Viruses are equally a threat to plants, bacteria, animals, and humans. They use their hosts to reproduce and can thereby damage them. This can lead, for example, to crop or farm animal losses and pandemics. On the other hand, viruses serve as tools for genetic engineering and the targeted modification of genomes.
Modern virology characterises viruses molecularly and functionally and uses this information to develop diagnostic tests, antiviral drugs and vaccines. Traditionally, virology largely relied on microscopic methods. Nowadays, microplate-based assays increase throughput and enable the measurement of replication, virus neutralization, binding of molecules to viral particles and much more.
Virus assays range from simple ELISA assays for measuring antibody titer to live-cell assays to measure replication. The variety of virus assays in combination with the need for cell-based methods requires a flexible microplate reader.
The CLARIOstar®Plus microplate reader offers this flexibility. It is a modular multi-mode reader that can be equipped with fluorescence, luminescence, absorbance and advanced detection modes. With its Atmospheric Control Unit, it is further optimized for live-cell assays as it creates the optimal environment for long-term cell-based experiments. The CLARIOstar Plus can be equipped with a red-shifted PMT for increased sensitivity with fluorophores emitting in the red range of light. These are often used in cell assays to avoid autofluorescence.
The PHERAstar FSX multi-mode microplate reader is the ideal platform for screening departments, where potential anti-viral compounds have to be detected quickly and efficiently in high throughput. In addition, it can quickly and effortlessly measure all FRET, TR-FRET and fluorescence polarization dual emission assays. These are often used in binding/interaction assays for anti-viral compound screens.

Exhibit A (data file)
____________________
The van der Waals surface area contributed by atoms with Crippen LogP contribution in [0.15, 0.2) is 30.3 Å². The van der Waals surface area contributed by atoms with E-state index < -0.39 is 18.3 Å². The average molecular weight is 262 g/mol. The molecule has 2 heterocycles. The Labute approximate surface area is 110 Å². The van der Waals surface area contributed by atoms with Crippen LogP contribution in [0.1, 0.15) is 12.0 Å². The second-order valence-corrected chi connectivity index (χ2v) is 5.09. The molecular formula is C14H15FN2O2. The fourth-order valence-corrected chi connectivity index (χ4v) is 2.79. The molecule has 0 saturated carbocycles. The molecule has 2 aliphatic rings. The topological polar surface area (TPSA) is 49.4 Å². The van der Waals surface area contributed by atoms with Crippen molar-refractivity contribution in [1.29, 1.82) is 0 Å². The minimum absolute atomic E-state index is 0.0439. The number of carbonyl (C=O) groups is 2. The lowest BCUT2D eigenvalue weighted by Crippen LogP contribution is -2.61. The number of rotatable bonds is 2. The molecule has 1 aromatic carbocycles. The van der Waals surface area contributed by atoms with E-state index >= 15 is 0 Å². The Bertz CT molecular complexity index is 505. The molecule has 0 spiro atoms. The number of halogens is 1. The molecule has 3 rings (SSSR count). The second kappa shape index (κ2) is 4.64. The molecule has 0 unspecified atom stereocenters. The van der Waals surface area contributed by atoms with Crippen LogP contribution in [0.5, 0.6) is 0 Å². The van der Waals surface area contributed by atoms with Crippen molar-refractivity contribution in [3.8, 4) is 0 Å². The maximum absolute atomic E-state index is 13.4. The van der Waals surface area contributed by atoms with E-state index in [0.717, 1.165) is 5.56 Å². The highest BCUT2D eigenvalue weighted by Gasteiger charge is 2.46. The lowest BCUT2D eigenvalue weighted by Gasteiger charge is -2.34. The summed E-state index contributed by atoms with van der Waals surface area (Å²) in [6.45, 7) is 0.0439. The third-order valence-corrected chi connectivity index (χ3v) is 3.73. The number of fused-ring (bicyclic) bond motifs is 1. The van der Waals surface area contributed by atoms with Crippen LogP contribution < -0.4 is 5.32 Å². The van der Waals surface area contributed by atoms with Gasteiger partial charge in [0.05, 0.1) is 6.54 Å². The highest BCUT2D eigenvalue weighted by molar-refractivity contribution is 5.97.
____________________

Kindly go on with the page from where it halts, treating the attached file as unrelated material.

Browse our Resources section for information about specific applications, literature citations, videos, blog articles and many other publications. Many of the resources provided are associated with current and previous instrument models and versions.
Dual Channel Kinetic assays for detecting ligand bias at GPCRsPaul Tewson (1) , Scott Martinka (1) , Kevin M. Harlen (1) , Thom Hughes (1) , Anne Marie Quinn (1) , Sam R.J. Hoare (2) , Carl Peters (3), (1) Montana Molecular, Bozeman, MT , (2) Pharmechanics, Owego, NY , (3) BMG LABTECH Inc., NC, USA, 11/2019
Analyze binding kinetics with HTRFNicolas Pierre , Thomas Roux, Cisbio Bioassays, Codolet, France, 05/2019
Fluorescence polarization-based RNA synthesis assayStefan Reich , Stephen Cusack, European Molecular Biology Laboratory, 10/2018
NanoBRET™ assay quantitatively evaluates VEGF binding to the VEGFR2 in real-time in living cellsKilpatrick LE (1) , Friedman-Ohana R (2) , Alcobia DC (1) , Riching K (2) , Peach CJ (1) , Wheal AJ (1) , Briddon SJ (1) , Robers MB (2) , Zimmerman K (2) , Machleidt T (2) , Wood KV (2) , Woolard J (1) , Hill SJ (1), (1) Division of Physiology, Pharmacology and Neuroscience, University of Nottingham, UK , (2) Promega Corporation, Madison, WI, USA, 01/2018
CRISPR/Cas9 genome-edited cells express nanoBRET-donor that monitors protein interaction and traffickingCarl White (1,2) , Ethan See (1,2) , Kevin Pfleger (1,2,3), (1) Molecular Endocrinology and Pharmacology, Harry Perkins Institute of Medical Research, Australia , (2) Centre for Medical Research, The University of Western Australia, Australia , (3) Dimerix Limited, Nedlands, Australia, 01/2018
8-Benzylaminoxanthine scaffold variations for selective ligands acting on adenosine A2A receptors. Design, synthesis and biological evaluationRead article
Adenosine A2A and A3 Receptors Are Able to Interact with Each Other. A Further Piece in the Puzzle of Adenosine Receptor-Mediated SignalingRead article
Int J Mol Sci
New Insights into Arrestin Recruitment to GPCRsRead article
Int J Mol Sci
Serosurveillance and Molecular Investigation of Wild Deer in Australia Reveals Seroprevalence of Pestivirus InfectionRead article
Neutralizing nanobodies bind SARS-CoV-2 spike RBD and block interaction with ACE2Read article
Nat. Struct. Mol. Biol.